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Second Circuit Upholds Order Certifying Class in Goldman Sachs

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April 8, 2020

On April 7, 2020, the United States Court of Appeals for the Second Circuit ruled in plaintiffs’ favor in In re Goldman Sachs Grp., Inc. Sec. Litig., affirming the district court’s order certifying a shareholder class under Federal Rule of Civil Procedure 23(b)(3). The Second Circuit held that the district court applied the correct legal standard and did not abuse its discretion in certifying a class of shareholders who purchased Goldman Sachs stock between February 5, 2007 and June 10, 2010, after carefully weighing the evidence, including the rebuttal evidence proffered by Goldman Sachs. Robbins Geller is co-lead counsel, and lead plaintiffs are West Virginia Investment Management Board and Plumbers and Pipefitters National Pension Fund.

The underlying securities class action alleges that Goldman Sachs failed to disclose conflicts of interest in connection with certain mortgage-backed securities transactions – including the infamous Abacus transaction that resulted in Goldman Sachs paying $550 million in fines to the SEC – while publicly reassuring the market about Goldman Sachs’ “integrity and honesty” and prioritization of client interests.

On appeal, the Second Circuit rejected Goldman Sachs’ argument that the inflation-maintenance theory for demonstrating price impact is only available to plaintiffs in “special circumstances.” U.S. Circuit Judge Richard C. Wesley, writing for the majority, explained that the narrow circumstances proposed by Goldman Sachs would impermissibly “commandeer the inflation-maintenance theory by essentially requiring courts to ask whether the alleged misstatements are, in Goldman Sachs’ words, ‘immaterial as a matter of law.’”

The Second Circuit likewise upheld the district court’s finding that Goldman Sachs failed to rebut by a preponderance of evidence the presumption that shareholders relied on Goldman Sachs’ statements about its corporate integrity in choosing to purchase Goldman Sachs stock at the market price.  “It is difficult to imagine that Goldman’s shareholders would have been indifferent had Goldman disclosed its alleged failure to prevent employees from illegally advising clients to buy into CDOs that were built to fail by a hedge fund secretly shorting the investors’ positions,” Circuit Judge Wesley wrote.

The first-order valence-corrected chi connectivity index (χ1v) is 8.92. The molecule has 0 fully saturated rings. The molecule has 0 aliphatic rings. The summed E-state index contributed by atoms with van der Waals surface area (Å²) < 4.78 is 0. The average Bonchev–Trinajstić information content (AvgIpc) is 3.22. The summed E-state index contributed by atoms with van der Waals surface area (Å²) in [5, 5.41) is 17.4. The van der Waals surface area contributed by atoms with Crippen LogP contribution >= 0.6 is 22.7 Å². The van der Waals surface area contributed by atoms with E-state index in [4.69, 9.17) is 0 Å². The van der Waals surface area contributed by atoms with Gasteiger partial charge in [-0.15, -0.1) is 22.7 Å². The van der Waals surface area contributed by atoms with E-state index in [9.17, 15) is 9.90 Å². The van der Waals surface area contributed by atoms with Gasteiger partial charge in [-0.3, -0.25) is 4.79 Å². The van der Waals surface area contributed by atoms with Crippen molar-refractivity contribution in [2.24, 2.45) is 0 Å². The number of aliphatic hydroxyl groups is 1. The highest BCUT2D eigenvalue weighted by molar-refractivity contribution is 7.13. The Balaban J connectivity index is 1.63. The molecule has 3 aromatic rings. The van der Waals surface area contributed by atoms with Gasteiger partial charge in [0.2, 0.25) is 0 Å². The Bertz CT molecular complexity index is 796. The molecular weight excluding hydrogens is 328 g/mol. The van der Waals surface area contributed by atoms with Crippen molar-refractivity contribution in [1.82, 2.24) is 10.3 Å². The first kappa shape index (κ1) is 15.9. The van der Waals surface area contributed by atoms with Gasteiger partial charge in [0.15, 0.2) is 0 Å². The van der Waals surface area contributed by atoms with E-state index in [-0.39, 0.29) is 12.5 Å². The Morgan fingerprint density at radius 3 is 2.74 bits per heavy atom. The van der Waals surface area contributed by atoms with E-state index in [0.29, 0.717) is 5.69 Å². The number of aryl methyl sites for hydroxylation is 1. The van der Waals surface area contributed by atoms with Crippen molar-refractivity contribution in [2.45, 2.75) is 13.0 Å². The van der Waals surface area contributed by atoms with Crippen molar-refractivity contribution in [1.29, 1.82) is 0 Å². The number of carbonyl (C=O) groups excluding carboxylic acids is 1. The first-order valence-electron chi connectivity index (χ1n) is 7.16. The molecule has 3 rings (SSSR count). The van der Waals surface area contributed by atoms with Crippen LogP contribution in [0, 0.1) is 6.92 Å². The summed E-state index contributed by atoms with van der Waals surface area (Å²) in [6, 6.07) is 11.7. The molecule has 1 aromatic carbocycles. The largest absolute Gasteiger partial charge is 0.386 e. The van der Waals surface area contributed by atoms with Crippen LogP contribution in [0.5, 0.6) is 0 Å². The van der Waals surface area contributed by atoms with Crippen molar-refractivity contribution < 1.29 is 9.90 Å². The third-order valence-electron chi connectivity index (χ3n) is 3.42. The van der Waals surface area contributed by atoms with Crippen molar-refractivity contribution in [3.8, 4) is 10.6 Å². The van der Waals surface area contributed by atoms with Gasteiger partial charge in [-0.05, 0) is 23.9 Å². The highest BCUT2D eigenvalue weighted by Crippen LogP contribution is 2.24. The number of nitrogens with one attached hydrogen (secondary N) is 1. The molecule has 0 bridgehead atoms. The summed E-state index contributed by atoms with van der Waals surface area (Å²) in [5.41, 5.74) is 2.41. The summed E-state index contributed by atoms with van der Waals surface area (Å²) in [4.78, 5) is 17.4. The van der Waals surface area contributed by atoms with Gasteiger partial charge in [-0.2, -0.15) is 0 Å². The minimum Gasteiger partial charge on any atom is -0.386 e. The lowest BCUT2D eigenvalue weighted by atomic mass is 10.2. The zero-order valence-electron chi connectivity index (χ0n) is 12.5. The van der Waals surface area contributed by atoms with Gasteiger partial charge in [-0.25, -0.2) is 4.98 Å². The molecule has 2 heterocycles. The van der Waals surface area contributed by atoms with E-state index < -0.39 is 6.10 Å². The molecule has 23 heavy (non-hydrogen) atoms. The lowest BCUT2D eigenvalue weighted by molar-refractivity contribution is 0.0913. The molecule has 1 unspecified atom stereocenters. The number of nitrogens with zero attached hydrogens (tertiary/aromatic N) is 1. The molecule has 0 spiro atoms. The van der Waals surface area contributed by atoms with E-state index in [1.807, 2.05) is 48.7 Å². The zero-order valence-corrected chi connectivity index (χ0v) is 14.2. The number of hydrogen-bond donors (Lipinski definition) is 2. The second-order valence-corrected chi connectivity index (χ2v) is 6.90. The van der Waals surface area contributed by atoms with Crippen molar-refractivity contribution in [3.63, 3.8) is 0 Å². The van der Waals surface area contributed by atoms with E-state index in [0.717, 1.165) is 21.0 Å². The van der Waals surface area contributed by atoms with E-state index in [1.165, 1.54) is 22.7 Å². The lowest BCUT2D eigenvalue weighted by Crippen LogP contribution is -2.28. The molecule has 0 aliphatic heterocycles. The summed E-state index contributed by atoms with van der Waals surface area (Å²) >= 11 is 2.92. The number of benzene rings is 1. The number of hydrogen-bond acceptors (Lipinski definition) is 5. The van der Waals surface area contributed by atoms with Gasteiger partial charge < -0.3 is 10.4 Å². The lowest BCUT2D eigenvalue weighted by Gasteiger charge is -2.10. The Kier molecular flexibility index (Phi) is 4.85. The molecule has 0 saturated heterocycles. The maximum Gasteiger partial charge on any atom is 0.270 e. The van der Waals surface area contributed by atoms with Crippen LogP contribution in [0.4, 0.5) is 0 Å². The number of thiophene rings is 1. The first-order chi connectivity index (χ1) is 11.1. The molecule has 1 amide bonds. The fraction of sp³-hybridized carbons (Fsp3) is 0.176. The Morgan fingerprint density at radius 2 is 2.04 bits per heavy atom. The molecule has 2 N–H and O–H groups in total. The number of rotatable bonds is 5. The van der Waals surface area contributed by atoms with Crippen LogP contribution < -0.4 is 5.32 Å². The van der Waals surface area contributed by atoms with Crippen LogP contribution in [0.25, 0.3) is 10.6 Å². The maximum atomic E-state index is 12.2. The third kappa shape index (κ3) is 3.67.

Robbins Geller partner Darren J. Robbins said of the Second Circuit’s decision: “After nine long years of hotly contested litigation, we look forward to presenting our case to a jury to determine whether Goldman Sachs’ repeated representations about its honesty and integrity in dealing with its clients are consistent with Goldman Sachs secretly constructing a series of sophisticated financial products designed to fail.”

The case now returns to the district court for further proceedings.

Robbins Geller attorneys Spencer A. Burkholz, Joseph D. Daley, Jonah H. Goldstein, Robert R. Henssler, Jr., Eric I. Niehaus, Brian E. Cochran, and Alexi Pfeffer-Gillett represent lead plaintiffs West Virginia Investment Management Board and Plumbers and Pipefitters National Pension Fund, along with co-counsel and another institutional investor.

Ark. Teacher Ret. Sys. v. Goldman Sachs Grp., Inc., No. 18-3667, Opinion (2d Cir. Apr. 7, 2020).

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